What Is Graft-versus-Host Disease?
Graft-versus-host disease (GVHD) is a common complication following a transplant using cells from a donor (allogeneic transplant). It is NOT an issue for patients who were transplanted with their own stem cells (autologous transplant).
GVHD occurs when the donor's immune system (the graft) perceives the patient's organs and tissues (the host) as unfamiliar cells that should be destroyed.
The donor cells that trigger this reaction are a type of white blood cell called T-cells. They are part of the immune system and help protect the body against infection and fight cancer.
Approximately 50 percent of patients transplanted with donor cells develop graft-versus-host disease after transplant. Most cases of GVHD are mild or moderate and resolve over time. However, GVHD can be more severe and, in some cases, life-threatening.
Patients who develop GVHD usually do so within the first year after transplant. However, GVHD can also occur months or years later.
Two Types of GVHD
There are two forms of GVHD: acute GVHD and chronic GVHD. Patients may develop one, both or neither.
Each has a different effect on organs and tissues. Although acute and chronic GVHD usually occur during different time periods after transplant, it is possible to have both at the same time.
Acute GVHD usually affects one or more of these organs:
- gastrointestinal tract
Visit the Acute GVHD section of our website for more details about organs affected by acute GVHD and treatment options.
Chronic GVHD can affect many more organs. Chronic GVHD most often affects the:
Chronic GVHD can also affect the:
- sweat glands
- fascia (the connective tissue under the skin that attaches to muscles and other organs)
- rarely, the nervous system
Visit the Chronic GVHD section of our website for more details about how chronic GVHD affects organs and tissues and treatment options.
GVHD is typically first treated with steroids such as prednisone. If the GVHD is not extensive, a topical steroid, like a cream or oral rinse, may be given. If the GVHD is more severe or widespread, systemic steroids that can reach many different organs and tissues may be needed.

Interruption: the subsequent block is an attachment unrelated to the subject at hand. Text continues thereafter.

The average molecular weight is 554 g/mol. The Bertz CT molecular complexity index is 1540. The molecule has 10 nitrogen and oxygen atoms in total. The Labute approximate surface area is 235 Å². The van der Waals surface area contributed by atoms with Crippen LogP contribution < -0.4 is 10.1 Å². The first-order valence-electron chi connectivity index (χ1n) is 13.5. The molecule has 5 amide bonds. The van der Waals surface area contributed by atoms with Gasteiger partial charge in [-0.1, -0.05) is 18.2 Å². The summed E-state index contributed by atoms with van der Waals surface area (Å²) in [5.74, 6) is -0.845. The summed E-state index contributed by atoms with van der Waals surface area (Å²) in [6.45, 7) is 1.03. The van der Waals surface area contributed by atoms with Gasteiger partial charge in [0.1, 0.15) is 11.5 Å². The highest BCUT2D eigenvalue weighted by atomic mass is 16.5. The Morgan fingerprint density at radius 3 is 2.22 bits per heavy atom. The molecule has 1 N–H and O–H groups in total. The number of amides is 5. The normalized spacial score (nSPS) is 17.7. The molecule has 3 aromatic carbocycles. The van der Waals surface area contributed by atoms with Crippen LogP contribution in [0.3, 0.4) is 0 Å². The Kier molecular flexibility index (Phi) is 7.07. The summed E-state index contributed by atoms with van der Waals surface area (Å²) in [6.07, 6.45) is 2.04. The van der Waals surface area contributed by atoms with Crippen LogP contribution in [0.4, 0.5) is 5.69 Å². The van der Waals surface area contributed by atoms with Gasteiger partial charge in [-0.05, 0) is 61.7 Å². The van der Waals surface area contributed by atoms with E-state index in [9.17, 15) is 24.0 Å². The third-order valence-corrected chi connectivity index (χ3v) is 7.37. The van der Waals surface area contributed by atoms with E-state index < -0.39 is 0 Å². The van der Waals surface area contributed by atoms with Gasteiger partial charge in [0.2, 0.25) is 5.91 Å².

If steroids are not effective in managing GVHD, a number of other drugs and therapies are available. Go to the Drugs Used to Treat GVHD section of our website for more details about drugs and other therapies used to treat GVHD.
GVHD and Infection
Many drugs used to treat GVHD can weaken your immune system. This increases your risk of developing a serious infection. You may be need to take medication to help prevent infections and be careful about potential sources of infection in your environment.
Go the Infection and GVHD section of our website for more details about measures you can take to reduce your risk of developing an infection.
Coping with the Stress of Living with GVHD
Living with GVHD can be an emotionally difficult experience for both patients and their family. It's normal to feel anxious or sad while dealing with GVHD.
Let your doctor know if you are feeling anxious, depressed or confused, or are having exaggerated feelings of anger, excitement or sadness. Consulting a mental health professional can often help you deal with these emotions.
If a social worker or psychologist at your transplant center is not available to help you, you can find a mental health provider who is familiar with graft-verus-host disease in BMT InfoNet's Directory of Mental Health Providers. Many can provide services both face-to-face as well as online using Zoom, or similar platforms.
Sometimes medications are offered to GVHD patients to stabilize mood swings and reduce anxiety.
Go to the Coping with the Stress of GVHD page on our website for more information about managing emotional challenges associated with GVHD.
Caregivers for GVHD Patients
If you are the caregiver for someone who has GVHD, it can be a big job. It's hard to keep on top of all the things you need to do such as:
- providing medical care that was previously provided by nurses in the hospital
- making sure the patient takes a host of medicines on time and follows doctor's instructions
- coordinating transportation to clinics and specialists
- monitoring the patient for new symptoms and reporting them to the transplant team
while attending to your other daily duties and needs. Although it can be hard to do, it is important to take care of YOUR physical and emotional wellbeing while caring for your loved one.
Watch a video about GVHD
If you use social media, learn more about living with graft-versus-host disease and advances in treatment at #GVHD. Connect with others and show your support for GVHD patients.
(To view this page in Spanish click here)
Next page: Acute Graft-versus-Host Disease
Updated August 2023